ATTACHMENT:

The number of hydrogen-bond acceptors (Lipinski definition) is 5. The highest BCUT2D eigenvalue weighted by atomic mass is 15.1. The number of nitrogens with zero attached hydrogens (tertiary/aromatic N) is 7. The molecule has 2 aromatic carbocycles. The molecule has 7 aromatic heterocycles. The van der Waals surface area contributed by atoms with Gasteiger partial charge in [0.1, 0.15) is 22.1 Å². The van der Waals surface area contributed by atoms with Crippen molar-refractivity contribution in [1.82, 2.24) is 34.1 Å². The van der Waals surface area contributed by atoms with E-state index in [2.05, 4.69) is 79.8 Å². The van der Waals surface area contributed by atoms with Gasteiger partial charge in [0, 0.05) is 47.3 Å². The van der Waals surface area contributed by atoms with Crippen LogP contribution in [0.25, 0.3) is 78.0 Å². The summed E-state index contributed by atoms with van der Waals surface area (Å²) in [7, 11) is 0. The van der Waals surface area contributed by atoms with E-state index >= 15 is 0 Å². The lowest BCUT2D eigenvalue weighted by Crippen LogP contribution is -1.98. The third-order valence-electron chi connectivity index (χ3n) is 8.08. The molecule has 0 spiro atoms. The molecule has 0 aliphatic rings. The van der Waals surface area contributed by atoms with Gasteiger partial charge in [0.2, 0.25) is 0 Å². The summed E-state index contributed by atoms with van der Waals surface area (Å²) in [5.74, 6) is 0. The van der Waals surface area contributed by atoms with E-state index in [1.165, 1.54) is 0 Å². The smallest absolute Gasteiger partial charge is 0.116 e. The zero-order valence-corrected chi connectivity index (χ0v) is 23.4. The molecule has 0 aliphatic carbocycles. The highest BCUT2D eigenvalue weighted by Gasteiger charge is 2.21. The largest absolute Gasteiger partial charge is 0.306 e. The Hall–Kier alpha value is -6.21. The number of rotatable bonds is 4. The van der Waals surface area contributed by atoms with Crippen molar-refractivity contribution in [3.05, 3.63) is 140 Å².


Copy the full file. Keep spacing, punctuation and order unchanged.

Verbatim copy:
The number of hydrogen-bond acceptors (Lipinski definition) is 5. The highest BCUT2D eigenvalue weighted by atomic mass is 15.1. The number of nitrogens with zero attached hydrogens (tertiary/aromatic N) is 7. The molecule has 2 aromatic carbocycles. The molecule has 7 aromatic heterocycles. The van der Waals surface area contributed by atoms with Gasteiger partial charge in [0.1, 0.15) is 22.1 Å². The van der Waals surface area contributed by atoms with Crippen molar-refractivity contribution in [1.82, 2.24) is 34.1 Å². The van der Waals surface area contributed by atoms with E-state index in [2.05, 4.69) is 79.8 Å². The van der Waals surface area contributed by atoms with Gasteiger partial charge in [0, 0.05) is 47.3 Å². The van der Waals surface area contributed by atoms with Crippen LogP contribution in [0.25, 0.3) is 78.0 Å². The summed E-state index contributed by atoms with van der Waals surface area (Å²) in [7, 11) is 0. The van der Waals surface area contributed by atoms with E-state index >= 15 is 0 Å². The lowest BCUT2D eigenvalue weighted by Crippen LogP contribution is -1.98. The third-order valence-electron chi connectivity index (χ3n) is 8.08. The molecule has 0 spiro atoms. The molecule has 0 aliphatic rings. The van der Waals surface area contributed by atoms with Gasteiger partial charge in [0.2, 0.25) is 0 Å². The summed E-state index contributed by atoms with van der Waals surface area (Å²) in [5.74, 6) is 0. The van der Waals surface area contributed by atoms with E-state index in [1.165, 1.54) is 0 Å². The smallest absolute Gasteiger partial charge is 0.116 e. The zero-order valence-corrected chi connectivity index (χ0v) is 23.4. The molecule has 0 aliphatic carbocycles. The highest BCUT2D eigenvalue weighted by Gasteiger charge is 2.21. The largest absolute Gasteiger partial charge is 0.306 e. The Hall–Kier alpha value is -6.21. The number of rotatable bonds is 4. The van der Waals surface area contributed by atoms with Crippen molar-refractivity contribution in [3.05, 3.63) is 140 Å².